Here we are though, in the balance between the gentle and the berserk. The Boys Next Door play their first gig in in August 1977 in the Church hall in the suburb of Ashburton, over which Mick Harvey’s father Reverend Arthur Harvey presided. The Reverend gave permission. There was a brawl. Cave at this point is very into Bryan Ferry. That year, the two big punk bands in Australia at the time, The Saints and Radio Birdman, made the inevitable passage to London. The Saints have just been on Top of the Pops when the Boys are signed by new punk label Suicide. The Boys Next Door make good use of the vacuum left, and they cover Lee Hazlewood’s ‘These Boots are Made for Walkin’ on Australia’s version of TOTP, Countdown, to an audience of serene 12-year-olds.

Afterward, we come through to St Kilda, the home of all the bacchanalian “whoring and scoring.” Cave has been kicked out of art school for not turning up and – not arsed with the hoo-ha of canvas stretching – painting one picture after another on the same thickened old one. He is 19. A music journalist by trade, it is here Mordue gets into gear, and in squalor of the Crystal Ballroom The Boys Next Door coagulates. We meet the managers and the sound engineers and the label bosses and their girlfriends, not all of whom have fond memories of him. Anita Lane’s quiet genius bobs in and out in her pajamas. Tracey Pew jacks a lot of cars, and Cave climbs out of them at speed and as Rowland S. Howard says, would “just hang there like a big black spider.” Rowland S. Howard brings in his Fender Jaguar and his Television records and writes The Boys’ first Big One, “Shiver”, a quiet howl in the great Australian balladeer tradition. Mick Harvey nurses early resentments, and, pre-AIDS, everyone cosily shares the same blunted needle. Tom Waits slinks through the St Kilda Café in 1979 on his tour for Blue Valentine looking for trouble, while the proprietors drilled holes in the spoons out of desperation.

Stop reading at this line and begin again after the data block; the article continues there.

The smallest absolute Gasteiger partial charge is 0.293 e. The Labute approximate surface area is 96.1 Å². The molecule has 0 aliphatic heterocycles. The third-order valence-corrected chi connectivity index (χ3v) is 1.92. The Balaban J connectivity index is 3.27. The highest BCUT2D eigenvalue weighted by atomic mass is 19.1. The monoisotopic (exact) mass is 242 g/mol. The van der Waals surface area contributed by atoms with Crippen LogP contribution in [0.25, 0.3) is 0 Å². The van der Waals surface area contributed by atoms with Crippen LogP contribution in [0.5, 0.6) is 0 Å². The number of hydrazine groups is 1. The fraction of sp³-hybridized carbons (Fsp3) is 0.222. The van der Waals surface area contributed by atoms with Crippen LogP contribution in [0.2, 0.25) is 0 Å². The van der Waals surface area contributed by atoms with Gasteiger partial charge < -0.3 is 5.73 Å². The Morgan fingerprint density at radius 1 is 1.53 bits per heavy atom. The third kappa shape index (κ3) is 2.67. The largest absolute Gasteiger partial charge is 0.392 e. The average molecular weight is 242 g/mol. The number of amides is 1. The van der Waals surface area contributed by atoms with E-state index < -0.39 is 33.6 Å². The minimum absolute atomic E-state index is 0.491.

It is well known that the death of Nick’s father Colin in a car accident when Nick was 20 is a tragedy central to Nick’s life and work. Birthday Party drummer Phill Calvert lived three blocks away when it happened:

I caught a tram to his place. I went through a little gate into the backyard and up to the back door. I could see Dawn and Julie through the window, and all these guys in suits. I went in and said, “Hi Mrs Cave.” Dawn said, “Oh Phil, we’ve had some bad news. Colin has been killed in a car accident… All I could say was, “Is Nick around?” I was just overwhelmed…Dawn sent me upstairs. I found Nick in his room. The first thing he said to me was, “Let’s get out of here. This is doing my head in.”‘

A spirited educator who believed in the liberatory potential of lifelong learning, Colin initiated Nick’s literary experience when he was 12 with Lolita, Crime and Punishment, and the “unbelievable body-count” of Titus Andronicus. He also asked Nick what he was doing to make the world a better place and improve the lot of fellow man. Nick had an antagonistic relationship with authority and his peers, and bailing him out tested Colin’s conciliatory strengths. At the time of his death, Nick was awaiting a trial and nursing a slash to the hand after his involvement in the mysterious theft of a red velvet chair. In all, the books Colin left him were a kind of sublime probate. Cave credits his dark romantic vision of the “artist as criminal outsider” to Dostoyevsky. “It was really the first bit of philosophy I could get my head around,” he says, “and it probably inspired me to be an extraordinary arsehole all my life.”